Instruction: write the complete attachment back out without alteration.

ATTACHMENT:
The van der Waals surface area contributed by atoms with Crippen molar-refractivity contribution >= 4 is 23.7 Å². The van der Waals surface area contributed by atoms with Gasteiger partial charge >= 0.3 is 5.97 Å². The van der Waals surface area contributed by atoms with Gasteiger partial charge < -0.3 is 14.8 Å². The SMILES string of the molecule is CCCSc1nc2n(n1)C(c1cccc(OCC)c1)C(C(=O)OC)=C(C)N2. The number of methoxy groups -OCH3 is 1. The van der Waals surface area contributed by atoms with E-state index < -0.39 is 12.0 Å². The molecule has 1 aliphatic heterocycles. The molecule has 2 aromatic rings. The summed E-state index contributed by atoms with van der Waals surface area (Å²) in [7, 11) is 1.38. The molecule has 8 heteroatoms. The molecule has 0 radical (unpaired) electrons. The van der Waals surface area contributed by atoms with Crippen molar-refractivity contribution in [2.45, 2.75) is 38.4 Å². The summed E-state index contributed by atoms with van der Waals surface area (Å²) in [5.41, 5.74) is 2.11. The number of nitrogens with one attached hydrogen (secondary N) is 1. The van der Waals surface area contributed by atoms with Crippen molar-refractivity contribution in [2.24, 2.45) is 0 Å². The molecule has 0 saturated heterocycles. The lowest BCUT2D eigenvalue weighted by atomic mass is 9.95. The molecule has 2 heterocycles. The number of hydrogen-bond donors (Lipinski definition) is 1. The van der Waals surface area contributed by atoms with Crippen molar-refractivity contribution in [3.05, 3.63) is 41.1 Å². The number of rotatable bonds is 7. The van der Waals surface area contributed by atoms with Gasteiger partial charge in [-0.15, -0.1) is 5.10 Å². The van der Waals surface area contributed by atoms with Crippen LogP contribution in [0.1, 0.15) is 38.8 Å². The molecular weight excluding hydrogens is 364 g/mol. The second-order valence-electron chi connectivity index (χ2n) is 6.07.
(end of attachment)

The van der Waals surface area contributed by atoms with Crippen molar-refractivity contribution >= 4 is 23.7 Å². The van der Waals surface area contributed by atoms with Gasteiger partial charge >= 0.3 is 5.97 Å². The van der Waals surface area contributed by atoms with Gasteiger partial charge < -0.3 is 14.8 Å². The SMILES string of the molecule is CCCSc1nc2n(n1)C(c1cccc(OCC)c1)C(C(=O)OC)=C(C)N2. The number of methoxy groups -OCH3 is 1. The van der Waals surface area contributed by atoms with E-state index < -0.39 is 12.0 Å². The molecule has 1 aliphatic heterocycles. The molecule has 2 aromatic rings. The summed E-state index contributed by atoms with van der Waals surface area (Å²) in [7, 11) is 1.38. The molecule has 8 heteroatoms. The molecule has 0 radical (unpaired) electrons. The van der Waals surface area contributed by atoms with Crippen molar-refractivity contribution in [2.45, 2.75) is 38.4 Å². The summed E-state index contributed by atoms with van der Waals surface area (Å²) in [5.41, 5.74) is 2.11. The number of nitrogens with one attached hydrogen (secondary N) is 1. The van der Waals surface area contributed by atoms with Crippen molar-refractivity contribution in [2.24, 2.45) is 0 Å². The molecule has 0 saturated heterocycles. The lowest BCUT2D eigenvalue weighted by atomic mass is 9.95. The molecule has 2 heterocycles. The number of hydrogen-bond donors (Lipinski definition) is 1. The van der Waals surface area contributed by atoms with Crippen molar-refractivity contribution in [3.05, 3.63) is 41.1 Å². The number of rotatable bonds is 7. The van der Waals surface area contributed by atoms with Gasteiger partial charge in [-0.15, -0.1) is 5.10 Å². The van der Waals surface area contributed by atoms with Crippen LogP contribution in [0.1, 0.15) is 38.8 Å². The molecular weight excluding hydrogens is 364 g/mol. The second-order valence-electron chi connectivity index (χ2n) is 6.07.